[hepr-vn] Gates Foundation to Give $306 Million to Assist Poor
vern at coombs.anu.edu.au
Sun Jan 27 06:17:13 EST 2008
Gates Foundation to Give $306 Million to Assist Poor Farmers
By CELIA W. DUGGER
Published: January 25, 2008
The Bill and Melinda Gates Foundation, which has spent billions of dollars to
improve the health of poor people in developing countries, will reach into its
deep pockets on Friday for a newer philanthropic mission: to increase the
productivity of impoverished farmers.
At the World Economic Forum in Davos, Switzerland, Mr. Gates, the chairman of
Microsoft, intends to announce $306 million in grants that aim to provide the
rural poor with better seeds, healthier soil and access to new markets for their
crops, the foundation said Thursday. Three-quarters of the world’s poorest
people live in the countryside. The grants to be announced Friday by the
foundation will bring its total for agriculture to $660 million, and it says it
will increase the total to $900 million by next year.
This infusion of money and interest from one of the world’s most influential
philanthropic families is helping to revitalize a field that has been starved of
resources in the past two decades as foreign aid for agricultural development
has plummeted. Several factors led to the fall, including competition for aid
for health and education, as well as earlier failures in agricultural development.
The Gates grants come as global warming is likely to intensify droughts and
floods in Africa and worsen the staggering rates of rural poverty on what
already is the hungriest continent.
“People, ourselves included, recognize this is an urgent problem and is only
going to get worse,” said Rajiv J. Shah, the foundation’s director of
agricultural development. “We need to come together now.”
The foundation’s approach seeks to avoid problems that have led to disappointing
results for other aid-financed agricultural projects.
Instead of relying on professionals from wealthy countries who eventually leave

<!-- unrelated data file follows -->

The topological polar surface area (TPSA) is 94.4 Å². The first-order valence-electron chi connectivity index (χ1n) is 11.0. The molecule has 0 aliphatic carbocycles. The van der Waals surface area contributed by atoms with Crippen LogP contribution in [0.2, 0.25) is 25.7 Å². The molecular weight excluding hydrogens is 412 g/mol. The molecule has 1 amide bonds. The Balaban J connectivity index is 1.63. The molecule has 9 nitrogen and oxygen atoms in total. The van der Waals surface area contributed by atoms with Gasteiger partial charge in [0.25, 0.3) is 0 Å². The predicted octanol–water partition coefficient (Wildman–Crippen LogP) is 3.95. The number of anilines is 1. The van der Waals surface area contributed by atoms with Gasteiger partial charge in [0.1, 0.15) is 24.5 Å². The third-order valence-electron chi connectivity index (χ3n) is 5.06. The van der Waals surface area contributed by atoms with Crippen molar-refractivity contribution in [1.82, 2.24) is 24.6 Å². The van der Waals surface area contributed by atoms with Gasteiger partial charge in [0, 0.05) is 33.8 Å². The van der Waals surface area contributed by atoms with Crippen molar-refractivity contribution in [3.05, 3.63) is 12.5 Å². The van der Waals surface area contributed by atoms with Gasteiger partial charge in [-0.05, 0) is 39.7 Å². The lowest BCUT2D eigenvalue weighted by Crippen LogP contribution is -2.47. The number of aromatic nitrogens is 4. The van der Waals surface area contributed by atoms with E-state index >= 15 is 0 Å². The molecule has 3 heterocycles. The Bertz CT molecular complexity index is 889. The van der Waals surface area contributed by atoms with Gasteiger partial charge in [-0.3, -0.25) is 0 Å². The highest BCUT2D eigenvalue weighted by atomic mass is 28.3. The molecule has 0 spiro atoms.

and take their skills with them, it seeks to educate, train and employ people
from poor countries to conduct the scientific research and advise farmers about
crop techniques and livestock care, among other tasks.
Rather than see the benefits of projects captured by better-off farmers, as in
some past projects, the nonprofit groups receiving Gates foundation grants will
focus on poor women because studies have found that they are more likely to use
gains in income to educate their children and improve their families’ well-being.
Instead of counting on free markets to generate opportunities spontaneously, the
nonprofit groups managing some of the grants will intervene to help farmers form
groups to sell goods in bulk and provide them with access to the agronomic
advice, processing facilities and transportation they need to take advantage of
growing markets for products like milk and coffee.
In Kenya, Rwanda and Uganda, for example, Heifer International — working with
other groups and institutions — will help women who tend cows gain access to
refrigeration plants, enabling them to sell milk for distribution to stores
distant from their farms.
The foundation’s largest grant — $165 million — will go to the Alliance for a
Green Revolution in Africa to improve the degraded soils of four million farmers
in a dozen African countries.
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